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2018 marked the 200th anniversary of Shelley’s seminal Gothic-Romantic novel. If you’ve only seen the inarticulate brute from film or television, you’ve never truly experienced the beautiful tragedy that would go on to inspire generations of writers.— Kiyo
"I busied myself to think of a story...one which would speak to the mysterious fears of our nature, and awaken thrilling horror -- one to make the reader dread to look round, to curdle the blood, and quicken the beatings of the heart." MARY SHELLEY (introduction to the 1831 edition)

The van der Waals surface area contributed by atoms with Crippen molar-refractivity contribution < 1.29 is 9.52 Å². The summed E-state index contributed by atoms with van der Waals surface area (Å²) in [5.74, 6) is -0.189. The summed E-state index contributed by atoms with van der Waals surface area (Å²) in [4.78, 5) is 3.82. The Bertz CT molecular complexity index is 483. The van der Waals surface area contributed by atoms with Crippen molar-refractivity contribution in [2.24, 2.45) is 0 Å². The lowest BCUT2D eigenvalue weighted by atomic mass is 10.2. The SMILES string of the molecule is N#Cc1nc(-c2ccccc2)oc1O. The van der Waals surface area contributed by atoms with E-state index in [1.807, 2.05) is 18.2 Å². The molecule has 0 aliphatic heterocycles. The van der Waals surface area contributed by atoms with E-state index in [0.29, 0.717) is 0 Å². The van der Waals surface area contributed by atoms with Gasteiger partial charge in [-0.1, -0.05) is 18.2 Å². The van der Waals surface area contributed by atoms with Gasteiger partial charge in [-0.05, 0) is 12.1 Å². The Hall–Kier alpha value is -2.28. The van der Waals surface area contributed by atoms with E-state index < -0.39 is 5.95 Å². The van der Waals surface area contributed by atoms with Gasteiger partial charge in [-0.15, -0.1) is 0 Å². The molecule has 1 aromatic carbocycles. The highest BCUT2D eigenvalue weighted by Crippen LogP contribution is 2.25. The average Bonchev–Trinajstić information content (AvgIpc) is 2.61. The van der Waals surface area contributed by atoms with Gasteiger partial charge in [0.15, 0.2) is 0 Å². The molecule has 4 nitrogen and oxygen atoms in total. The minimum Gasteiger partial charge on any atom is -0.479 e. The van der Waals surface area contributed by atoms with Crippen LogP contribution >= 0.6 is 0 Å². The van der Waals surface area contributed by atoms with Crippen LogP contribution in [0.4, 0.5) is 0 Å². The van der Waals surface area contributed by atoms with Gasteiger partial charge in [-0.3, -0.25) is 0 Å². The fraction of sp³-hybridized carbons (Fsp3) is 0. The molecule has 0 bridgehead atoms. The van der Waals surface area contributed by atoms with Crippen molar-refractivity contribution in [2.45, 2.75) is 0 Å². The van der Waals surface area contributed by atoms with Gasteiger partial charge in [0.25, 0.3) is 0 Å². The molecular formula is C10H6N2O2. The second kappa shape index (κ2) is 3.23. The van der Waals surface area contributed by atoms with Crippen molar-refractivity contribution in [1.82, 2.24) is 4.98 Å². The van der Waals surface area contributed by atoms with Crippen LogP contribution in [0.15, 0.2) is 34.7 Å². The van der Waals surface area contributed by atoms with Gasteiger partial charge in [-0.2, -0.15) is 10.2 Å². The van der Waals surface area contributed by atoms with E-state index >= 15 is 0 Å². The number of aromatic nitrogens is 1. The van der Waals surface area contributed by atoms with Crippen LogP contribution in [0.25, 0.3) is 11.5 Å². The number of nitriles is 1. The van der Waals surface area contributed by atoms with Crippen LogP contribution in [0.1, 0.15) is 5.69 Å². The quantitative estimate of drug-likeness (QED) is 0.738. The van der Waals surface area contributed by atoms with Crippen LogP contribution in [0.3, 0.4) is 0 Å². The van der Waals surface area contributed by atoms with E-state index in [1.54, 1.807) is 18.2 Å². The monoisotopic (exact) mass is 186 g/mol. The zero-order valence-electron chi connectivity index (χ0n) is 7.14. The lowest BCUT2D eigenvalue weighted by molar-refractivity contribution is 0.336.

"Mary Shelley's Frankenstein is a remarkable work...a unique blending of Gothic, fabulist, allegorical, and philosophical material...fueled by the kind of grotesque, faintly absurd, and wildly inventive images that spring direct from the unconscious..." JOYCE CAROL OATES
" The monster is, of course, Mary Shelley's finest invention, and his narrative forms the highest achievement of the novel...Frankenstein's hapless creature stands out as a sublime embodiment of heroic pathos." HAROLD BLOOM
About the Author
Mary Shelley (1797-1851) was a British novelist, short story writer, dramatist, essayist, biographer, and travel writer best known for her 1818 novel Frankenstein. While on a summer holiday in Geneva, Switzerland, during 1816 with future husband Percy Shelley and his friend George Gordon (Lord Byron), she wrote the first draft of Frankenstein after Byron proposed writing ghost stories as an indoor activity on rainy days.